Australian firms ‘need strategic digital leadership’


Poor strategic IT leadership could be hampering the success of Australian businesses, despite companies showing a keen eye for digital developments.

This is according to new research by Gartner, which showed just 1.8 per cent of organisations in the country have a chief digital officer, compared to the global average of 6.6 per cent.

The analyst firm surveyed chief information officers across Australia and found IT budgets are shrinking by 0.1 per cent nationwide, with 25 per cent of technology spending being carried out by departments other than IT.

Gartner said: “Most businesses have established IT leadership, strategy and governance, but have a vacuum when it comes to digital leadership.

“To exploit digital opportunities and ensure the core of IT services are ready, there must be clear digital leadership, strategy and governance.”

However, drawing together disparate departments to create a clear, focused strategy can be challenging, particularly when budgets and time are increasingly tight.

Investing in business strategy software can help overcome these problems, giving companies a way to communicate organisational strategies clearly, quickly and in a highly visual manner.

StrategyBlocks creates unique relationships between ideas, information and the people involved with bringing about change – all in a single cloud-based platform.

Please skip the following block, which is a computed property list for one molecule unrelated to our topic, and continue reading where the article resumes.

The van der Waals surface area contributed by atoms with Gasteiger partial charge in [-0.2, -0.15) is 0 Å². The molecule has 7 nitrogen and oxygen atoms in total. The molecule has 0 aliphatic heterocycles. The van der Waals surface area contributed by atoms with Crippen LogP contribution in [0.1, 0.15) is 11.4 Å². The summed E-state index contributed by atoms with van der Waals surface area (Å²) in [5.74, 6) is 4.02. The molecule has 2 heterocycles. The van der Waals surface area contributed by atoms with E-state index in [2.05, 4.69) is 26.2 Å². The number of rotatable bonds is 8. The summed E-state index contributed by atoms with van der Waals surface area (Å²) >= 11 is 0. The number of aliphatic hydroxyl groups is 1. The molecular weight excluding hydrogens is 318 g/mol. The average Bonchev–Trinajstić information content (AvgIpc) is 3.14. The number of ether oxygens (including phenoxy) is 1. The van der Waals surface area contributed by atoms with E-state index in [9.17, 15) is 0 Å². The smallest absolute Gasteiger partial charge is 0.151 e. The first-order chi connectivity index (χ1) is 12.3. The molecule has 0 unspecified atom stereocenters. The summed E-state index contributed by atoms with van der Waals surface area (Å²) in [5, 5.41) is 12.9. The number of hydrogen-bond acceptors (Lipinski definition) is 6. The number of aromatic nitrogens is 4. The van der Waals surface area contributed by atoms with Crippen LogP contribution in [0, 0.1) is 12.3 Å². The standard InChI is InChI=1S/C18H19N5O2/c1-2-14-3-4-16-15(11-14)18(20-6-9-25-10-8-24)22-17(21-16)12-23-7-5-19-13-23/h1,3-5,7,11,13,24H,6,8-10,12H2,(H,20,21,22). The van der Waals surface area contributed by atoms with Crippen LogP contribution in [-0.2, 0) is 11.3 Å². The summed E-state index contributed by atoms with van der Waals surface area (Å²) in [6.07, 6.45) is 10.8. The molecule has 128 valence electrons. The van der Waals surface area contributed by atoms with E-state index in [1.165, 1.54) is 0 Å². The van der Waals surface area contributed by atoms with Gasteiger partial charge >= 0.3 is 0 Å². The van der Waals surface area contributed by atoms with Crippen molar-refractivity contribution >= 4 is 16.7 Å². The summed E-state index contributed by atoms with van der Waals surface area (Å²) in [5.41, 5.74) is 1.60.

A number of sophisticated features facilitate strategic planning processes, allowing companies to measure, monitor and evaluate the ongoing success of schemes and initiatives.

The importance of this is underlined by Gartner Vice-President Andy Rowsell-Jones, who said formulating and following through with a new digital strategy is vital if businesses want to keep up to date with the latest trends. This is particularly true concerning the cloud, with only 43 per cent of businesses investing in software-as-a-service offerings, compared with 77 per cent worldwide.

“Renovate the core of IT. Prepare it to be digital-ready. This includes making investments in mobile in the shape of app development, and bring your own device (BYOD) support,” Mr Rowsell-Jones explained.

“Underpin this with investments to make sure the IT ‘engine room’ is also digital-ready.”